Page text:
Writing is thinking, and if you don’t think clearly about what you want to say, what story you want to tell, you will never write clearly about it. Clarity - of thought, of purpose, of expression - is the cardinal virtue of good writing, and it shines abundantly through everything Lincoln says and does in the movie. Writing is not just what happens at a desk. It happens everywhere and always, whenever your mind encounters a thought it wants to wrap words around.
I have a mantra in class: “Readers do no work.” If you’re James Joyce or Toni Morrison or any other writer lavishly blessed with the gifts of linguistic prestidigitation, you can presume that your readers signed up for the ride, expecting that some heavy lifting might be required of them.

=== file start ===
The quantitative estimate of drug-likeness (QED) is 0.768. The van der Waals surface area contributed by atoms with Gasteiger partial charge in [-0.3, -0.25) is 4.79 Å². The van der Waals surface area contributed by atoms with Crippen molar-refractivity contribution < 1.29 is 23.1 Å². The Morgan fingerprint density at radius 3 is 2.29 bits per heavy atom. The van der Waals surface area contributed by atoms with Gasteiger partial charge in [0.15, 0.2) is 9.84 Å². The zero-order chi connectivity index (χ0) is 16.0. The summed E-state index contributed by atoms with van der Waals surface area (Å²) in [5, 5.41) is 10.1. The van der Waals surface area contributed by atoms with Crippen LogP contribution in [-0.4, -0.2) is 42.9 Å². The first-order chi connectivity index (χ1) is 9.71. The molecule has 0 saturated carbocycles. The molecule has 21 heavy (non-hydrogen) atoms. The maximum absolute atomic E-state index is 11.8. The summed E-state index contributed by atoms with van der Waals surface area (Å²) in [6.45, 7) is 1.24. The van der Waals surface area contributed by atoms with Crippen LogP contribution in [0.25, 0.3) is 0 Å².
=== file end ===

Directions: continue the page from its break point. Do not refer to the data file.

Most of us, though - and all of us in the realms of nonfiction and journalism - cannot presume that. It is for us to do the work first, so that none is required of our readers. Clear thinking leads to clear writing, which leads, most importantly, to clear understanding.My own classroom mantra through 40 years of teaching was: "The writer's job is to make the reader's job effortless." Coyne's is briefer.